The first ever exhibition of original Spider-Man with artwork mainly by John Romita but also my two favourites, Steve Ditko and Gil Kane; including Todd McFarlane, John Buscema, Ross Andru, Gil Kane, Ron Frenz, Keith Pollard, John Romita Jr. and others.
Pen, brush mouth atomiser and ink on paper
On 14 January 1983, 26-year old film editor Stephen Waldorf was mistakenly shot five times in the head and body by the Metropolitan Police in Earls Court, West London. The police thought he was an escaped prisoner, David Martin. In 1983 two officers were put on trial for attempted murder; they were both acquitted.
Margaret Thatcher. The Last Supposition, 1985
Leonardo da Vinci after Ralph Steadman has had a go at it.. New Statesman, 11 October 1985
Pen and ink on paper
Reagan’s Latest Close-Up New Statesman, 7 March 1980
Pen and Indian ink on paper
”The Peacekeepers Are Coming!
The Peacekeepers Are Coming!”
Pen, mouth atomiser and ink on paper
In October 1983 thousands of US troops and helicopter gunships invaded the tiny Caribbean island of Grenada after a left-wing coup. Reagan’s incursion into Grenada, a Commonwealth country, was the only occasion on which Margaret Thatcher and the US president had a serious fallout.
Donald Trump – Porky Pie!!! New Statesman, 17 December 2015
Pen, brush, mouth atomiser, acrylic and gesso on paper
This porcine portrait of the real estate billionaire, reality TV game-show host and presidential hopeful [and, by now, President] Donald J. Trump accompanied an article by Laurie Penny, ”There is nothing funny about a Donald Trump rally”. ”By lying through his teeth”, she writes, ”he has managed to persuade thousands of people that he is the one truth-teller in American politics… Trump is selling fascism with a cartoon face”.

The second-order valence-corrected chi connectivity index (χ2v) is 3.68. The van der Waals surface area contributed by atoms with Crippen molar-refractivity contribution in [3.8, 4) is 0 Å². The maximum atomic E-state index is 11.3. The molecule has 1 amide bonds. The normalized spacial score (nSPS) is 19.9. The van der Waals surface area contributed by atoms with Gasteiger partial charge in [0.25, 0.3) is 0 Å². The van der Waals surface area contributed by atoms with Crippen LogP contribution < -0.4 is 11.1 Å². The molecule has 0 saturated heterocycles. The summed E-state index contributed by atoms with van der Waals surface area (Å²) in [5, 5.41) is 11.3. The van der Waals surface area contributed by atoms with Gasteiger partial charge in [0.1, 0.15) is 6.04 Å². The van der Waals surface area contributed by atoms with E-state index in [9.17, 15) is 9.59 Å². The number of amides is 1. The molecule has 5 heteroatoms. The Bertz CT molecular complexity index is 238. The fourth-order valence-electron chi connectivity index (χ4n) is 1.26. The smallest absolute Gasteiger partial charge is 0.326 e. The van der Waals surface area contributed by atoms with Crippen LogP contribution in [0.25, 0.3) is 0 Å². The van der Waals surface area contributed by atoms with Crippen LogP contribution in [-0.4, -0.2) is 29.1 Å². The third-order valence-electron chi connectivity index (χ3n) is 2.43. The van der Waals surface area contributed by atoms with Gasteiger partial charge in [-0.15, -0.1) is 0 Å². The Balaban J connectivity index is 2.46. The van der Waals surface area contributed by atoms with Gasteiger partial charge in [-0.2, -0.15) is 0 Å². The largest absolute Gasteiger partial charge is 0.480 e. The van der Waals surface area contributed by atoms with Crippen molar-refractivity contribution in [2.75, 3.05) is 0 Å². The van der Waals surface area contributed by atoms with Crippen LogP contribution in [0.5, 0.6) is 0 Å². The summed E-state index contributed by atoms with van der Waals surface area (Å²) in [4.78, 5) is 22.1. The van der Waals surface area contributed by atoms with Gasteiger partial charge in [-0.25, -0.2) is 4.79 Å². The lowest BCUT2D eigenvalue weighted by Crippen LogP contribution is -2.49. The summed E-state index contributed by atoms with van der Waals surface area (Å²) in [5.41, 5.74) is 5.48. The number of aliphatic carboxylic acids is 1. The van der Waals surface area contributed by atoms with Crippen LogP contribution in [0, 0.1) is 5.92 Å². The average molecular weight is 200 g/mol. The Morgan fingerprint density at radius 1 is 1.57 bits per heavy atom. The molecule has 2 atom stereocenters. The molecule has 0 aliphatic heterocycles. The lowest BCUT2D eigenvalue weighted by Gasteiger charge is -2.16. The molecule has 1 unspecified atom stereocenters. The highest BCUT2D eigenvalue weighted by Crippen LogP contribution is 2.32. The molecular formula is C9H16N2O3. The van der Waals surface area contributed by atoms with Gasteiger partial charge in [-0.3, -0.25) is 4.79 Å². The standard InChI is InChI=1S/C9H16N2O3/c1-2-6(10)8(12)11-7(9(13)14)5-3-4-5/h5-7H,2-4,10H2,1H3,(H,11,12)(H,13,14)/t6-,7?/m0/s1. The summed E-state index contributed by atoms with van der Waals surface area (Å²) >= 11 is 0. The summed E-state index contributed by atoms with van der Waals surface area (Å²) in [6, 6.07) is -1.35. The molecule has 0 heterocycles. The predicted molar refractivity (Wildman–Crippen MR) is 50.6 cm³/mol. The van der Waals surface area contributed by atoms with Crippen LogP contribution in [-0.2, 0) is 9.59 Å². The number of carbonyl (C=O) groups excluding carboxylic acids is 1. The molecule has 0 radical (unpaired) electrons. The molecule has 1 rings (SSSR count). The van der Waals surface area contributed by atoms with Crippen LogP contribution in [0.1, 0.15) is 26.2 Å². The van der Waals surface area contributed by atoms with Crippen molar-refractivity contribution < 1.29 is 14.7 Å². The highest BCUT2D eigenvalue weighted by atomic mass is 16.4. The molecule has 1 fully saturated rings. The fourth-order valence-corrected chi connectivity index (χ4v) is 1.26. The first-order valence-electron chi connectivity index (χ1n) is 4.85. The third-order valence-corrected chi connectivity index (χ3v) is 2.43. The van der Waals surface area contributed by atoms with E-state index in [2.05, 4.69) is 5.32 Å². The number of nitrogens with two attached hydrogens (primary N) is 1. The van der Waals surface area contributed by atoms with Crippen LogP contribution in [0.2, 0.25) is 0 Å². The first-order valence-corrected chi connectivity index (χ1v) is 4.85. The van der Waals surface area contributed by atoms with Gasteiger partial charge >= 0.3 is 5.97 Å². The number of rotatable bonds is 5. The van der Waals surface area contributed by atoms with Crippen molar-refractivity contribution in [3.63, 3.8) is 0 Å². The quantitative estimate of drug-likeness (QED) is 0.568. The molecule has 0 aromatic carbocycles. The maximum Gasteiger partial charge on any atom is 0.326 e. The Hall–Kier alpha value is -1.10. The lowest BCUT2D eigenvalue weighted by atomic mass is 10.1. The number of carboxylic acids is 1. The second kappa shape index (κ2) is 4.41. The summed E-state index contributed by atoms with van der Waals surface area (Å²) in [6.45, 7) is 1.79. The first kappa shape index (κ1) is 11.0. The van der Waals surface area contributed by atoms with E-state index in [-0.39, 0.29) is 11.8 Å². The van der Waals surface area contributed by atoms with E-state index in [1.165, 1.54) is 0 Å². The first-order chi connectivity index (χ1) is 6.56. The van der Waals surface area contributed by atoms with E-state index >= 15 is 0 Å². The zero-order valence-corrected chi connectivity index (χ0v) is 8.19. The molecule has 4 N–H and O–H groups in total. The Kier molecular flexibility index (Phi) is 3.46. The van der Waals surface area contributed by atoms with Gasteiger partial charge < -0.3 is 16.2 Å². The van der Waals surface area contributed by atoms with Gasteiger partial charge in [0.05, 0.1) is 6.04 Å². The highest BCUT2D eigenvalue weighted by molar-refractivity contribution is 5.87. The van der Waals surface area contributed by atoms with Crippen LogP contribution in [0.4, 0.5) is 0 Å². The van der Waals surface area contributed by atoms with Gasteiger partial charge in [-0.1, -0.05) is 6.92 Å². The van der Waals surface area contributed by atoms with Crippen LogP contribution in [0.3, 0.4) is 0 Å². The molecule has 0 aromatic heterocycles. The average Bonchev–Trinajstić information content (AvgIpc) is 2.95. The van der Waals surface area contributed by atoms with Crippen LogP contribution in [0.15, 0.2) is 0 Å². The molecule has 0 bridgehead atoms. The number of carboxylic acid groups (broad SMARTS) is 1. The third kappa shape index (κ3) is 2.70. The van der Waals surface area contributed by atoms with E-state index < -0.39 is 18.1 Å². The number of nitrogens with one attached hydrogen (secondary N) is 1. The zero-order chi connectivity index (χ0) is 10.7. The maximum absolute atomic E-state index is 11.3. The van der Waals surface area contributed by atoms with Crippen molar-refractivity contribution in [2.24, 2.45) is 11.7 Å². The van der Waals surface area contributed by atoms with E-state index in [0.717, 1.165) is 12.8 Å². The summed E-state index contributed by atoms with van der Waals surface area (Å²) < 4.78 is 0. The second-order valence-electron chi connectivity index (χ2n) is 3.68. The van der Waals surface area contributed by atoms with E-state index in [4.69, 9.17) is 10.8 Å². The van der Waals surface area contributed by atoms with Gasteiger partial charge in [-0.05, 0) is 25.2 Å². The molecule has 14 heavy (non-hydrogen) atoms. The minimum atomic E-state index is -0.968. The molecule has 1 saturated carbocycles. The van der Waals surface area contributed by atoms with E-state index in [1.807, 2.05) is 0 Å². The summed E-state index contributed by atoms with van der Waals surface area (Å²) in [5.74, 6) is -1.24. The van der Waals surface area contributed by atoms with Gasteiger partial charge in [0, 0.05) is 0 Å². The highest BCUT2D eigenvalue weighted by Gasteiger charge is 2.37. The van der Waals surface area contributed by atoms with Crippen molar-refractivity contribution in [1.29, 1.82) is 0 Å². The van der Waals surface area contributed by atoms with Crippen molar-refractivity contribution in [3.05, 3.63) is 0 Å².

In November 2015, the mayor of Jersey City accused Trump of ”shameful politicizing” after the Republican made unsubstantiated claims that in 2001 the watched on TV ”thousands and thousands” of Arab Americans in New Jersey cheering the attacks on the World Trade Center.
”Porkie pie”, or ”porky”, is Cockney rhyming slang for ”lie”.
Wool and Water from Through the Looking-Glass, and What Alice Found There by Lewis Carroll,
MacGibbon & Kee, 1972
Pen, brush and ink, poster white on paper
”So the boat was left to drift down the stream as it would, till it glided gently in among the waving rushes. And then the little sleeves were carefully rolled up, and the little arms were plunged in elbow-deep, to get hold of the rushes a good long way down before breaking them off – and for a while Alice forgot all about the Sheep and the knitting, as she bent over the side of the boat, with just the ends of her tangled hair dipping into the water – while the bright eyes she caught at one bunch after another of the darling scented rushes.” Hogarth ’65: Marriage à la Mode: Breakfast Scene
Private Eye, 30 April 1965
Pen and ink, poster white on paper
Hogarth ’65: Taste in High Life 2
Private Eye, 6 April 1965
Pen and Indian ink and collage on paper
Weekend at West Wittering